The one that has stayed with me is definitely Star Trek: TNG. I feel like I grew up a bit with that show, in terms of forming my tastes in protagonists and my appetite for world building. I loved that the good guys usually won, the Hero was wise and honorable, and that the stories were full of hope for the future — we don’t have a lot of optimistic science fiction in this dystopian-hungry age, and I really miss it! ST: TNG also made excellent use of its episodic structure to tell contained sci-fi stories that said something deeper about the human experience, even as they entertained you — that combo is the real work of all good fiction, obviously, but I think especially so of genre.
… But none of that would have mattered if I didn’t also deeply love the characters. Picard and Dr. Crusher remain favorites of mine all these years later, and that’s saying a lot for a non-serialized show.
Melissa Rosenberg (Jessica Jones)
Star Trek Next Generation was very influential when I first started entering TV way back when. Just thinking about this, there’s one episode that has stayed in my mind all these years: It was when Picard is transported into another life, and he lives an entire lifetime on another planet and then comes back and it was all in his head. It was just this profoundly moving emotional story and it still resonates for me: the road not taken, and I think seeing very early on that you can go to these beautiful places, and dark places in genre, and you’re limited only by your imagination. There’s such an exciting, creative opportunity that is also telling very human stories.
6. Twin Peaks was its own kind of gateway.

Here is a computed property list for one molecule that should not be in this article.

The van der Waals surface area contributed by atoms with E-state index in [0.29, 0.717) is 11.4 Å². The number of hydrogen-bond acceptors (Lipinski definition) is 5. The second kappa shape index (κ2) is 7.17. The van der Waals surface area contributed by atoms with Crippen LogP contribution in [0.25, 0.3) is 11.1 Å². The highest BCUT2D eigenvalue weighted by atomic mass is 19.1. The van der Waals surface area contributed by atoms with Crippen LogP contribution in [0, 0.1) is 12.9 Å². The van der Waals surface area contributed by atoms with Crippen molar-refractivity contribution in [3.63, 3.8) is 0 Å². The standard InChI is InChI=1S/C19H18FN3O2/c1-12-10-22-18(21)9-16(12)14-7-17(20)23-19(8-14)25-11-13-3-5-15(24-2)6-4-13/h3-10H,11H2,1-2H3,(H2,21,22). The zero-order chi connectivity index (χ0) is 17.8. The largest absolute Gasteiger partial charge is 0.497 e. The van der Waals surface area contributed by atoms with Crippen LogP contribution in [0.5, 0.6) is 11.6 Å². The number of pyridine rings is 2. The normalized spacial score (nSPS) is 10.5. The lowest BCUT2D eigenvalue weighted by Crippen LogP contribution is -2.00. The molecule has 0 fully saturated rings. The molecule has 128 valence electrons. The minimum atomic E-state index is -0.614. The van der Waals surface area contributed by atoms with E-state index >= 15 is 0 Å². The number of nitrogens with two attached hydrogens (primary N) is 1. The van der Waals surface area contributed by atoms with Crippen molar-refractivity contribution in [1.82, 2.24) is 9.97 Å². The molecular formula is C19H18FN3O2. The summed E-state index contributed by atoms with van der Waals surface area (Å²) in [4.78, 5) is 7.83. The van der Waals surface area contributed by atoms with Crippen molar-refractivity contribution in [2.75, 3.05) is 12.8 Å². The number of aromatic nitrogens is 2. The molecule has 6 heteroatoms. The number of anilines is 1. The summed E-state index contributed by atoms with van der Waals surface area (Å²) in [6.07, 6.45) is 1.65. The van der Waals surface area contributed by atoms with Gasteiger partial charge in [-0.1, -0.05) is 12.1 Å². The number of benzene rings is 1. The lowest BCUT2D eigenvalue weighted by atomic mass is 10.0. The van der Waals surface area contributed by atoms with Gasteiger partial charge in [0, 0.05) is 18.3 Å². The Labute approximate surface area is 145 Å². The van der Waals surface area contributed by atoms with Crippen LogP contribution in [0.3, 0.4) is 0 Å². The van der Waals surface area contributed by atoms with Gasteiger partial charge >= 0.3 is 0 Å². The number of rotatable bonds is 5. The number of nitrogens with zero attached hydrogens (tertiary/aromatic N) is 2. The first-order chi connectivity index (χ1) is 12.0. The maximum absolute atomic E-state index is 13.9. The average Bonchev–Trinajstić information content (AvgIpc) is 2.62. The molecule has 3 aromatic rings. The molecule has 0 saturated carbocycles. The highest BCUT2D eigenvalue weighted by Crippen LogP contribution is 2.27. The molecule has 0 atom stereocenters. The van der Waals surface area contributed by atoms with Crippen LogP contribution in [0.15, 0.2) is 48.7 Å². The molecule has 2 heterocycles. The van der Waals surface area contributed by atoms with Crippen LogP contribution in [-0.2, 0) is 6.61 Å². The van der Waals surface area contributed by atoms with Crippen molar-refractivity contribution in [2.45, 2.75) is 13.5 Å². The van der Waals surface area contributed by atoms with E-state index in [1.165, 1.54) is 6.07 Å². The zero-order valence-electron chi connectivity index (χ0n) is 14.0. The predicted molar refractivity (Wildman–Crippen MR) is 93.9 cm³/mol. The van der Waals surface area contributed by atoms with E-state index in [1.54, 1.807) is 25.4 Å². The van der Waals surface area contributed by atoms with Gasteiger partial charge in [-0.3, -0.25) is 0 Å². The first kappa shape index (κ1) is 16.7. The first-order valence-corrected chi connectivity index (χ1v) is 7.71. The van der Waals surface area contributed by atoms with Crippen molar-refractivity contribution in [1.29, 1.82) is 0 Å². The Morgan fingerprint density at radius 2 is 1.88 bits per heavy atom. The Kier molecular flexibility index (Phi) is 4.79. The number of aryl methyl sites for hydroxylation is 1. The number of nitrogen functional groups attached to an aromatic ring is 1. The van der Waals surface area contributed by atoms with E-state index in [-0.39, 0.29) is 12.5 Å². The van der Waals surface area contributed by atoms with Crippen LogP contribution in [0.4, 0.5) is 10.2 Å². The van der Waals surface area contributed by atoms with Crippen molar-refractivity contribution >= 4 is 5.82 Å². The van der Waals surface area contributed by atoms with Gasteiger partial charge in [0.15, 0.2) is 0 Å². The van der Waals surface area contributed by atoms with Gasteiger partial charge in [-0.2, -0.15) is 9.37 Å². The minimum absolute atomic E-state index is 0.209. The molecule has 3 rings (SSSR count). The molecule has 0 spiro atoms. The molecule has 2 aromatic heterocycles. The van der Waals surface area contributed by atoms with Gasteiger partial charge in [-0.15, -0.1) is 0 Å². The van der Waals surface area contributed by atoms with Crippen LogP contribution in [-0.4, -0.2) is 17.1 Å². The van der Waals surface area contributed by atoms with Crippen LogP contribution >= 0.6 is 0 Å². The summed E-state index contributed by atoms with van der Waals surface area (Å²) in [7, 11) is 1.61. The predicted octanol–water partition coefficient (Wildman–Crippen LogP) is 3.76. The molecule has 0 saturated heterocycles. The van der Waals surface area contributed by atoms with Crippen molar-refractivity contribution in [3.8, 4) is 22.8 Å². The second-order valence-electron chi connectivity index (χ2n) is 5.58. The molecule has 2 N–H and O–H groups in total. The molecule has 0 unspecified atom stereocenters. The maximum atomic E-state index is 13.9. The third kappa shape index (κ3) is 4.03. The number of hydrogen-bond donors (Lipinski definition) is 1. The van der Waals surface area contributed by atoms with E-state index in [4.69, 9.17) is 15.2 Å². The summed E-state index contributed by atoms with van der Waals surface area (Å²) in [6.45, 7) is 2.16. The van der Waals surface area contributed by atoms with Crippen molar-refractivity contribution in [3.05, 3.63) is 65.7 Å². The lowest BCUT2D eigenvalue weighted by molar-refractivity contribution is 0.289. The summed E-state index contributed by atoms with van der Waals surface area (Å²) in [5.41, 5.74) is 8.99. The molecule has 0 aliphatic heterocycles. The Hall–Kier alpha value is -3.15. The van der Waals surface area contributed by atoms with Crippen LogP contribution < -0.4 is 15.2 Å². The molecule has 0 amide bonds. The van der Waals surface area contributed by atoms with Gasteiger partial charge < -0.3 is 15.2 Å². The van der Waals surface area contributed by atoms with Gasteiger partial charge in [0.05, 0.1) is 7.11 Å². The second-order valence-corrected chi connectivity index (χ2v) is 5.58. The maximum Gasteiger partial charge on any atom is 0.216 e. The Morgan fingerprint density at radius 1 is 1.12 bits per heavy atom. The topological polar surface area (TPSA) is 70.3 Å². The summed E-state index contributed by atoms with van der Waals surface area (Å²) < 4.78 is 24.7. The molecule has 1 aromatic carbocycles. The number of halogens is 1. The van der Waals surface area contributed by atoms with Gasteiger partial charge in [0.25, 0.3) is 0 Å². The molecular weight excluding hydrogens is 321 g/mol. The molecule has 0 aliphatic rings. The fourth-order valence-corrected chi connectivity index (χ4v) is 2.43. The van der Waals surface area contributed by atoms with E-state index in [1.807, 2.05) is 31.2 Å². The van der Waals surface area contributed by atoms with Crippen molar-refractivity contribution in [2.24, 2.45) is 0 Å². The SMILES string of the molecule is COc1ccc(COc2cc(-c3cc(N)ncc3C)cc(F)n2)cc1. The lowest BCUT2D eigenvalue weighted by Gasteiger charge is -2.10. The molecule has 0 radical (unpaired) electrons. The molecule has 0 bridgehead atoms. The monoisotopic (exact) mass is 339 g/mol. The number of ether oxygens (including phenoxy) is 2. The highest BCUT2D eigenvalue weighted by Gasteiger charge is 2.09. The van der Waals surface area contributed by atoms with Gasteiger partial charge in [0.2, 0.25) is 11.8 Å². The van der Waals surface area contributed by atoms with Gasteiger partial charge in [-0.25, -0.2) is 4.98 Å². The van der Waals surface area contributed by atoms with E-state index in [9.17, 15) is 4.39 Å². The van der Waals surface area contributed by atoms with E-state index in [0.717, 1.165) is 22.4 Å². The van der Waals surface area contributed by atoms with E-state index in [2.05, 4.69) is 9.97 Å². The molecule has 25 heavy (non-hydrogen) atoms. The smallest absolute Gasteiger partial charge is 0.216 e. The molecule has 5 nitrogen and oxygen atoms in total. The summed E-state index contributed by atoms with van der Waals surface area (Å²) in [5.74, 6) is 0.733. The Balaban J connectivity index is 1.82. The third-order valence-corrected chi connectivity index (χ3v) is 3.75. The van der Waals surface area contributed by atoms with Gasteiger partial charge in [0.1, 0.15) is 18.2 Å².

Emily Andras (Syfy’s Wynonna Earp)
The debut of Twin Peaks hit me in the face like a cup of damn good coffee. I remember watching the pilot, which was a masterpiece of setting, character, music, pace and suspense — who knew a set of swinging traffic lights could cause such dread? — and realizing that, in the right hands, television could be as cinematic and artistic as film. I had never seen a television show that blended a murder mystery, a soap and magic realism so effortlessly, and I knew then and there that I was genre trash for life.
Sera Gamble (Syfy’s The Magicians)
My dad was a huge Trekkie and my first memory of life is just sitting on his lap watching old Star Trek reruns. I didn’t even really have a choice in the matter, it was just there. But I think the first show that I felt it in my gut when I was young was Twin Peaks. First of all, the possibility of genre storytelling: There’s so much incredibly specific weirdness in that show that’s there seemingly for the joy of it. Some of it connected to the story, some of it just connected to the storytellers. It just seemed irresistible to me. It wasn’t until I was thinking about the question because you sent it to me that I realized you could almost see it as a straight line to the kind of stuff I’ve been writing lately. Because I’ve always really been attracted to fantasy stories that are obviously being used as metaphors for what’s happening in the human psyche. Twin Peaks [is that]. It’s like, why would the prom queen die? She’s being stalked by a demon, but not even a hair under the surface it’s a story about family sexual abuse. And I don’t think I was even super conscious of it when I was watching when I was a kid; it was sort of dark and delicious and a little bit scandalous, like our parents didn’t want us to watch it. But I think probably somewhere in my unconscious mind, I recognized that there was something true about that story, that the math lined up with what happened in the real world.
7. One should never discount the lighter side of genre TV.
Adam Horowitz and Edward Kitsis (ABC’s Once Upon a Time)